PAOLO DI CANIO'S turbulent six-month reign on Wearside came to an end last night after the controversial Italian lost the Sunderland dressing room and the club's owner Ellis Short decided to act.

After picking up just one point from the Black Cats' opening five matches of the Premier League season, Short moved swiftly to sack the 45-year-old a little more than 24 hours after Saturday's crushing 3-0 defeat at West Bromwich Albion.

The Sunderland chairman will now consider all options available to him in a bid to bounce back from a disastrous start to the campaign. Former Chelsea boss Roberto Di Matteo and ex-Brighton manager Gus Poyet are the two leading names in the frame to replace him.

Kevin Ball, the club's former skipper, will take take charge of tomorrow's Capital One Cup tie with Peterborough at the Stadium of Light, but Short is hoping to have a new man in charge before Sunday's visit of Liverpool.

Di Canio paid the price for poor results, despite leading Sunderland to a memorable 3-0 victory over Tyne-Wear rivals Newcastle United in April.

The former Swindon boss' outspoken comments and public criticism of his players, particularly over the last few weeks, is known to have infuriated members of the squad he had at his disposal.

Players are known to have openly told Di Canio that they were unhappy with aspects of his management, notably his willingness to highlight a player's poor performance in the media.

Di Canio's assistant Fabrizio Piccareta, goalkeeper coach Domencio Doardo and fitness coach Claudio Donatelli are all understood to have had their contracts terminated too.

A Sunderland statement read last night: “Sunderland AFC confirms it has parted company with head coach Paolo Di Canio this evening.

“Kevin Ball will take charge of the squad ahead of Tuesday night’s Capital One Cup game against Peterborough United and an announcement will be made in due course regarding a permanent successor. The club would like to place on record its thanks to Paolo and his staff and wishes them well for the future.”

While Di Canio had been hoping for a chance to improve on just one point from an opening five Premier League games in charge, he had admitted after the crushing defeat to West Brom that he feared for his job.

And with Liverpool and Manchester United next on the horizon, Short opted against prolonging the situation despite allowing director of football Roberto De Fanti to introduce 14 new players to Di Canio's squad over the summer.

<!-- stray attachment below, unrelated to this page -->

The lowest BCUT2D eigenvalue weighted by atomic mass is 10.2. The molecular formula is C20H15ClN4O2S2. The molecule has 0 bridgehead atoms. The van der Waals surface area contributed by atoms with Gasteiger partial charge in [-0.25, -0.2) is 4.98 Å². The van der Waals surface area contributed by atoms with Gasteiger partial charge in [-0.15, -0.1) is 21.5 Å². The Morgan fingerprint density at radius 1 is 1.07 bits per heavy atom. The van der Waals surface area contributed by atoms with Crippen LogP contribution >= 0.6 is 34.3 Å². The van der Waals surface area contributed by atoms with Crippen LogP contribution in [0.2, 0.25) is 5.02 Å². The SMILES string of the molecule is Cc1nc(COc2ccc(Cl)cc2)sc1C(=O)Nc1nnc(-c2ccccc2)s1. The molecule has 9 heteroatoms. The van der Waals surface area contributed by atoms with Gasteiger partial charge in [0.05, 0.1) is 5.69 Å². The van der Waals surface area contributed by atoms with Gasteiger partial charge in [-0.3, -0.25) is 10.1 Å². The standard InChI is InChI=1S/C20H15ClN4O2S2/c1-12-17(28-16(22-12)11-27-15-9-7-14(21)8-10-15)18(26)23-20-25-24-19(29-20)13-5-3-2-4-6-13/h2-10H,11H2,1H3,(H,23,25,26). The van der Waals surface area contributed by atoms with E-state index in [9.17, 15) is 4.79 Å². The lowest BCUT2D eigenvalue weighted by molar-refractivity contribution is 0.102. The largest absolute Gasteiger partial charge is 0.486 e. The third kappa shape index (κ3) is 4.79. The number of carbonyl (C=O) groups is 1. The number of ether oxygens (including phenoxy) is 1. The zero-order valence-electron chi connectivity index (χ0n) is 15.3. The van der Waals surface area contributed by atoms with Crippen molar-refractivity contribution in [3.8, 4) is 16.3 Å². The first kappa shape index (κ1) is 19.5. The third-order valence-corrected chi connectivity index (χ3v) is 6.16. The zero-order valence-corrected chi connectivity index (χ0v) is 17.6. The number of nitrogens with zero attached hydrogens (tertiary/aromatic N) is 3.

When he was asked if Sunderland still had the best man for the job after the defeat to West Brom, Di Canio replied: “Absolutely.”

He added: “If we keep losing, lose, lose, lose, what is the result? I think they (the board) will want a change. It may be two days, a week, a month, two months. I don’t know how long. It is difficult to ask me.”

But he was adamant that he would be able to turn things around. Di Canio said: “Of course, I believe I will be a success, every manager does that. You have to ask the chairman, Ellis Short, the board. I think it is normal they think about what is going on. But I think they will put on the table the facts of what we are trying to do and what we want to change ultimately.

“I am never going to give up. My nature is like this and I don’t change. I cannot be a fake Di Canio and behave in a different way. I am never going to change.”

Di Canio hardly helped his situation at The Hawthorns. After seeing his team comprehensively beaten by the Baggies, he bizarrely told the travelling supporters to keep their chins up. There was a split reaction, but many demanded his removal.

He won just three of his 13 matches in charge, including a Capital One Cup victory over MK Dons and the derby success over Newcastle.

But he did successfully keep Sunderland in the Premier League last season when relegation looked on until Martin O'Neill was sacked at the end of March.

Now Short is assessing his options to replace Di Canio and Di Matteo, who has a friendship with De Fanti, is one of the leading names in contention. Poyet, though, was also in line for the job the last time around only for compensation to pose a problem because he was still in charge at Brighton.

Former Stoke City boss Tony Pulis' odds shortened in the hours after confirmation of Di Canio's exit last night, while ex-Manchester City boss Roberto Mancini and Steve McClaren were two other names in the spotlight.